An official from the Japanese government announced in Vancouver, B.C. on Wednesday morning that Canada would be receiving a $1 million donation to aid in tsunami debris cleanup on the country’s western coast. Peter Kent, the Canadian Environment Minister, said the gesture was largely symbolic, but would still be greatly appreciated. He added that the funds would be directly given to British Columbia, the province that makes up Canada’s west coast.
B.C. Environment Minister Terry Lake said most of the money would be saved for the cleanup of debris to arrive in the near future, as well as go to local communities to help with its disposal. Large amounts of money are expected to needed to handle the threats of invasive species that may arrive attach to larger pieces of debris, such as the metal docks that have already washed ashore in Oregon and Washington in the U.S.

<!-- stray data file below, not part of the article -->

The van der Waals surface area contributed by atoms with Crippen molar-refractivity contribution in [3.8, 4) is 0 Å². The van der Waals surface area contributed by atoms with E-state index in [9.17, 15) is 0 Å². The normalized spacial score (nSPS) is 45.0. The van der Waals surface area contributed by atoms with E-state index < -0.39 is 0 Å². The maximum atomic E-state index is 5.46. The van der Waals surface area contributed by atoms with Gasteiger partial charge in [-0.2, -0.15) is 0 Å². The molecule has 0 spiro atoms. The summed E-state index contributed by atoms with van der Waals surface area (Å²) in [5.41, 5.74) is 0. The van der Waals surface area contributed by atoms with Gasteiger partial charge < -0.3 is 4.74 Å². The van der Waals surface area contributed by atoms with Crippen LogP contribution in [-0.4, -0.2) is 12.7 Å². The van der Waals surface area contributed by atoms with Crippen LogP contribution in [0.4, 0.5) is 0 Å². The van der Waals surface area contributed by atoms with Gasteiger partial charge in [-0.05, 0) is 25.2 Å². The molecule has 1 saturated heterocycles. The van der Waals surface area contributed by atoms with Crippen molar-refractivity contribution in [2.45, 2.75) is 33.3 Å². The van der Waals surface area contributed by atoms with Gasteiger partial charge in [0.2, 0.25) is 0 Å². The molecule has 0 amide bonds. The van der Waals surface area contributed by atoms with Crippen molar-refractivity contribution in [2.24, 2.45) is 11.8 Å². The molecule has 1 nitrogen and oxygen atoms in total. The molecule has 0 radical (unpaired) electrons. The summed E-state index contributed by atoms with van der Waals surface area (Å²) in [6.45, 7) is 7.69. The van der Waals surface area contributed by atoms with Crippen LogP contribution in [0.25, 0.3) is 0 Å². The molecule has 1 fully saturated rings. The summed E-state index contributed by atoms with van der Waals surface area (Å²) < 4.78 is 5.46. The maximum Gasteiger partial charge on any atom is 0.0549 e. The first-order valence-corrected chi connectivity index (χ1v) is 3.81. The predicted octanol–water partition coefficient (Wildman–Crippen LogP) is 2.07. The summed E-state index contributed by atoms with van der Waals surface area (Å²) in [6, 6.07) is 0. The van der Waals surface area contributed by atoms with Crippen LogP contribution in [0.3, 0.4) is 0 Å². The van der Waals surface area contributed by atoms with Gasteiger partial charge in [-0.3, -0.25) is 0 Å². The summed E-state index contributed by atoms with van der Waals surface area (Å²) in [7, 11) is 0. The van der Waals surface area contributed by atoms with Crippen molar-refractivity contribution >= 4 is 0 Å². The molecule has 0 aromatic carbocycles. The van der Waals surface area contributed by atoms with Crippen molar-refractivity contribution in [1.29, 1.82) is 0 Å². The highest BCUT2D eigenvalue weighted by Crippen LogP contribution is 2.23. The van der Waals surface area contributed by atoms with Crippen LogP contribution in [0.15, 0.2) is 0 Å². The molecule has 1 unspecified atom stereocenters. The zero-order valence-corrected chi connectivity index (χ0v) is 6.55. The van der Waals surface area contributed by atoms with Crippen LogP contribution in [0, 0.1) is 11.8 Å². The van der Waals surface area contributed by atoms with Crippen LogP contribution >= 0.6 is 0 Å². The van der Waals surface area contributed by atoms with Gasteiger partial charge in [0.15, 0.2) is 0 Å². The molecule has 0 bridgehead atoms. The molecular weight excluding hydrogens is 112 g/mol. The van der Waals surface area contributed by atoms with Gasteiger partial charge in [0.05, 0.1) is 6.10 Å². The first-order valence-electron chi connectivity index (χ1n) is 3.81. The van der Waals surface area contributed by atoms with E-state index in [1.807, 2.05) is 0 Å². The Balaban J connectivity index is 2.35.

The B.C. local government has estimated that roughly 1.5 million tons of debris will arrive on the coast as a result of the devastating March 2011 Japanese tsunami, nearly half the annual amount of garbage generated by the city of Vancouver in 2010. Environment Minister Lake has said the amount of debris that has already arrived in Canada has not been as much as what experts originally expected, but addressing the cleanup needed so far has already cost approximately $500,000. While there have been tons of small items arriving on B.C.’s coast, larger items have included storage tanks and fishing boats, but the most significant item has easily been the Harley Davidson motorcycle that was traced back to its owner and subsequently donated to a museum.
[via CBC News]
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